Franklin Pierce student dies following skateboard accident
Jamie Mayer, 19, of Coventry, R.I., suffered a traumatic brain injury after he and another Franklin Pierce student crashed into each other while skateboarding on campus April 8.
"We had two who were skateboarding through Pierce Drive. They bumped into each other for whatever reason," said fire chief Rick Donovan, who responded to the scene. "They crashed into each other. He fell, hitting his head on the street. No head gear, no protective gear on him."
Mayer was lying unconscious in the street when emergency responders arrived.
He was bleeding severely from the head and was taken to Cathedral of the Pines where a helicopter flew him to UMass Medical Center in Worcester, Mass.
He was taken to the intensive care unit and listed in critical condition.
He was in a medically induced coma the entire time he was hospitalized, his mother Ellen Mayer said Tuesday.
He was recovering from surgery when pneumonia struck him and he died late Saturday night, his mother said.
Jamie was not a skateboarder and just happened to join a group of friends skateboarding that day, Ellen Mayer said.
"Something that my son did not do was skateboard," she said. "I don't know if that makes it more heartbreaking or ironic. He held on for 12 days, but ultimately the pneumonia got too hard for him to fight."
He had yet to pick a major at Franklin Pierce, but he was having such a good time and had made so many new friends, his mother used to joke to him that his major was fun.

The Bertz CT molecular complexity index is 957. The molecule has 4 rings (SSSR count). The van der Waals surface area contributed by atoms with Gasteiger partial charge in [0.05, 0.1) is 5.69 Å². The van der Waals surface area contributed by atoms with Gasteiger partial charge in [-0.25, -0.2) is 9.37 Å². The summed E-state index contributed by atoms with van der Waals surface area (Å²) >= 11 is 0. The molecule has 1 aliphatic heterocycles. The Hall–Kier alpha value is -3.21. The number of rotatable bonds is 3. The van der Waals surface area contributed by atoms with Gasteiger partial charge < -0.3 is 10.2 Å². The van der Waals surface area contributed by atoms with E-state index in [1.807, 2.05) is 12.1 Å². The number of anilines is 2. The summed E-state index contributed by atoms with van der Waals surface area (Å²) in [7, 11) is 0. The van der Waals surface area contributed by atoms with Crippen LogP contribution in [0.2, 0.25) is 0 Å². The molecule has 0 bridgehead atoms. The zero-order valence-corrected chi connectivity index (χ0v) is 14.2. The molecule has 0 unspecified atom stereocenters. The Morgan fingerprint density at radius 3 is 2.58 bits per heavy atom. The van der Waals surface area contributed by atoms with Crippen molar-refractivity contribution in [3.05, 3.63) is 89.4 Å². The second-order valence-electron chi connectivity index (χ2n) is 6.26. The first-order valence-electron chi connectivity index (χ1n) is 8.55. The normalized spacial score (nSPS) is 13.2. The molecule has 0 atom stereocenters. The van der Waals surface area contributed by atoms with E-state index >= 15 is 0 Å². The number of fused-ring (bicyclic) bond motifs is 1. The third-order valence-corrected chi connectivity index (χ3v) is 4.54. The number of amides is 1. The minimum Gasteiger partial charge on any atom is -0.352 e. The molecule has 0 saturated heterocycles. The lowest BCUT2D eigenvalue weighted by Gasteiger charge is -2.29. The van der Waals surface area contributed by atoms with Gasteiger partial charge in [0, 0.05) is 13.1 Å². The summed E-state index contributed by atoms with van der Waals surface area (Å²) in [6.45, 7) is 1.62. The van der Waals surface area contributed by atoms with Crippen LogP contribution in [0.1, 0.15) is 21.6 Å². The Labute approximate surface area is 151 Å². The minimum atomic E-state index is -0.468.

"He was great kid. He loved music, played the guitar. He loved Metallic and Megadeath, all the old bands. He was a true rocker. He was a big brother and he was the best big brother to his younger sister Alexa. He was just a good kid all round. He never, never, never gave me a lick of trouble. He was very happy at Franklin Pierce, had a lot of friends there and was definitely living life large."
The family created a Facebook page for the Jamie Mayer Memorial Fund.
The fund was originally for Jamie, but will now go to a good cause, either the UMass ICU or a brain injury fund, Ellen Page said.
"That staff on that ICU unit were incredible. They were in tears when this happened," Ellen Mayer said of UMass Medical staff.
Donovan said Tuesday he was saddened to hear of Mayer's death.
After the accident he had reached out to Franklin Pierce University officials about creating strategies for some kind of preventative or awareness measures stressing the importance of students wearing protective gear and helmets when skateboarding.
Over the past few years town EMTs have responded to the campus for skateboarding accidents about half a dozen times, Donovan said.
Many of these students had injuries because they had not worn helmets or protective gear, he said.
"It's unfortunate that it happened, but I think we really need to push the issue of wearing the helmets and the pads," Donovan said. "Any given day you go up there you see somebody whipping by on a skateboard, just as fast as any cars down there."